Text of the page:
I just can't think of any reason to SV this aside from curiosity. Doing this in the oven would be my first choice simply because smoke isn't a traditional component of porchetta. Second would be doing it on the smoker but aiming for lighter smoke so you don't just end up with a pulled pork butt that's sliceable. But hitting a precise temp for 2 days doesnt really bring you anything and you still need to crisp the outside.

      Comment


      • Pobeque
        Pobeque commented
        Editing a comment
        The only reason I asked about sous vide was for convenience sake. I can set it and forget it and sear/crisp at the end of cooking limiting my time spent cooking/tending cookers. Maybe don't think of it as a porchetta, maybe a porchetta spiced, rolled pork shoulder. Plus I'm not against cooking it all over plain charcoal with no smoke.

      • rickgregory
        rickgregory commented
        Editing a comment
        That's why I'd go oven - no tending, but also no need to go SV for 2 days etc. I don't think SV will be BAD... you can crisp it in a 500F oven at the end - but I can't see it adding anything either. In the oven you can cook it relatively low but without a) the long SV time or b) tending a smoker. Same thing for charcoal, really - get it to 300F or so, let it go for a few hours, done. If it's still hot where you are, I'd lean to outside, otherwise oven.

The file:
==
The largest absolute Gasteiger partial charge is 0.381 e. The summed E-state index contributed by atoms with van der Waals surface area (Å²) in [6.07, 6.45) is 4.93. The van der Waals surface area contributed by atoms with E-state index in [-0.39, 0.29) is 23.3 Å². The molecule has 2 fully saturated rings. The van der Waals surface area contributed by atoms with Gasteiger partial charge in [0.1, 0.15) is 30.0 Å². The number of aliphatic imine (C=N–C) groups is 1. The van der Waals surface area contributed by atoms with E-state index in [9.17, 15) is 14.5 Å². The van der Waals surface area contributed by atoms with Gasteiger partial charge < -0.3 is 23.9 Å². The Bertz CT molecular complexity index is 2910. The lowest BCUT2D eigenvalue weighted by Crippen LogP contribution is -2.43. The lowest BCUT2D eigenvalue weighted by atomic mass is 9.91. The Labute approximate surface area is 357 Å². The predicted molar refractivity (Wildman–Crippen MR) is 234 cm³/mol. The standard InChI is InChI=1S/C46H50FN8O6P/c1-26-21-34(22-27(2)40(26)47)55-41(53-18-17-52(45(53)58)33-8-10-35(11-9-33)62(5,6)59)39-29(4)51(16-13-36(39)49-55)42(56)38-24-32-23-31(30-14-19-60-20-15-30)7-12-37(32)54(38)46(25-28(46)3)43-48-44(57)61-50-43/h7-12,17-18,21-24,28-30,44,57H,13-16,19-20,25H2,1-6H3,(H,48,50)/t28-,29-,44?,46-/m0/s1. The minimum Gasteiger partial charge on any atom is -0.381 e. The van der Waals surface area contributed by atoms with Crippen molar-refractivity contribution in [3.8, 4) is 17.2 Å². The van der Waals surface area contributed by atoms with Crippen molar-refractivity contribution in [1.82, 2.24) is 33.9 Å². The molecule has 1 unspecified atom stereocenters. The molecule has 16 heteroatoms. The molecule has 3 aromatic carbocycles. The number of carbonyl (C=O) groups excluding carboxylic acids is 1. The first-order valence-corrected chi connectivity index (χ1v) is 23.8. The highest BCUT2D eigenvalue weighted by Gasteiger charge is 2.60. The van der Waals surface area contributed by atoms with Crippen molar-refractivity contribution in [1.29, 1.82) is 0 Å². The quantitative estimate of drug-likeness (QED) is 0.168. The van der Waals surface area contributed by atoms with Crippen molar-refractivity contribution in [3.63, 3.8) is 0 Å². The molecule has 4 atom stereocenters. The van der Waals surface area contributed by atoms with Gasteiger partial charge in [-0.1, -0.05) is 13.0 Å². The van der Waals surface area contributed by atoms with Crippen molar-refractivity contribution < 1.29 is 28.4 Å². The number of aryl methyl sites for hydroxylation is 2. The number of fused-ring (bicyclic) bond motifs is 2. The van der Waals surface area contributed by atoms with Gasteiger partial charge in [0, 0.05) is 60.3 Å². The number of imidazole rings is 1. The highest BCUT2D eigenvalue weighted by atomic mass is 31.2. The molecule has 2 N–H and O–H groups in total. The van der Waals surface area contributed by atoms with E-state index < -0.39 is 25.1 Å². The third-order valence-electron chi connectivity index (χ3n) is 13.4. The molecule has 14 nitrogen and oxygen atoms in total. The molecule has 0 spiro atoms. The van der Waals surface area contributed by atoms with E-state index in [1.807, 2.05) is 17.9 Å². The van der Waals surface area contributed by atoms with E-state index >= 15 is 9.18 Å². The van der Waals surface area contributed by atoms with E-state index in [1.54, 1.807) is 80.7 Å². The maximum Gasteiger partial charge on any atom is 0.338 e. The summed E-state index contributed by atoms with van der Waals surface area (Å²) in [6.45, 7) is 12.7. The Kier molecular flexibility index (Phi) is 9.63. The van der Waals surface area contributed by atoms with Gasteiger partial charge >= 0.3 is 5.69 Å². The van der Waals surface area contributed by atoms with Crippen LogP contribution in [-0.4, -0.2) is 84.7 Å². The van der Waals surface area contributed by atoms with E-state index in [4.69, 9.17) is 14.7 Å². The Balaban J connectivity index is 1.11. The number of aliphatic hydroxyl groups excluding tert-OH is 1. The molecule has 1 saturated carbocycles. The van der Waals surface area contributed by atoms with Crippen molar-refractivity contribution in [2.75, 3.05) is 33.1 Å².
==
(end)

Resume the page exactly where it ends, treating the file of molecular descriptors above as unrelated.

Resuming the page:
#7
      Porchettas are all about the crunchy skin. I suppose SV would be fine for the initial cook but you still have to deal with the skin. Many different techniques like pouring hot oil to crisp it up can be employed. Here’s one I did conventionally;

      https://pitmaster.amazingribs.com/fo...ed-a-porchetta

      Also see if you can source fennel pollen, makes it most authentic!! Good luck 👍

      Comment


      • shify
        shify commented
        Editing a comment
        If Pobeque has a Costco boneless shoulder, there is no skin, which I agree is half the point of a porchetta.

        Considering how relatively foolproof pork shoulder is in the oven, I'd just roll/tie it up and roast it in a low oven to 190ish. If you happen to have one with a fat cap. you can score it and hope you get some crispy bit in the oven. I don't see the upside for SV.

      • Pobeque
        Pobeque commented
        Editing a comment
        Agree, having the skin would be ideal, I'm just trying to think of something different to do with the shoulder.......

      • Troutman
        Troutman commented
        Editing a comment
        No skin, it’s not a porchetta. It’s simply a rolled pork roast. Put it on a rotisserie and give it a spin!!

      #8
      Whichever way you go please take us along for the ride. Enjoy!

      Comment


        #9
        Try the Two Guys and a Cooler channel on You Tube. They make a porchetta using the capacola muscle from a pork shoulder, wrapped in a layer of skin-on pork belly. It is then tied and cooked. Using your rig, this would be fantastic. Try 'em, great channel...

        Comment


          #10
          Originally posted by Strat50 View Post
          Try the Two Guys and a Cooler channel on You Tube. They make a porchetta using the capacola muscle from a pork shoulder, wrapped in a layer of skin-on pork belly. It is then tied and cooked. Using your rig, this would be fantastic. Try 'em, great channel...
          Interesting. Article here, video at the bottom of the article https://twoguysandacooler.com/porchetta/

          I'd be tempted to butterfly the coppa and lay it out inside the belly.

          Comment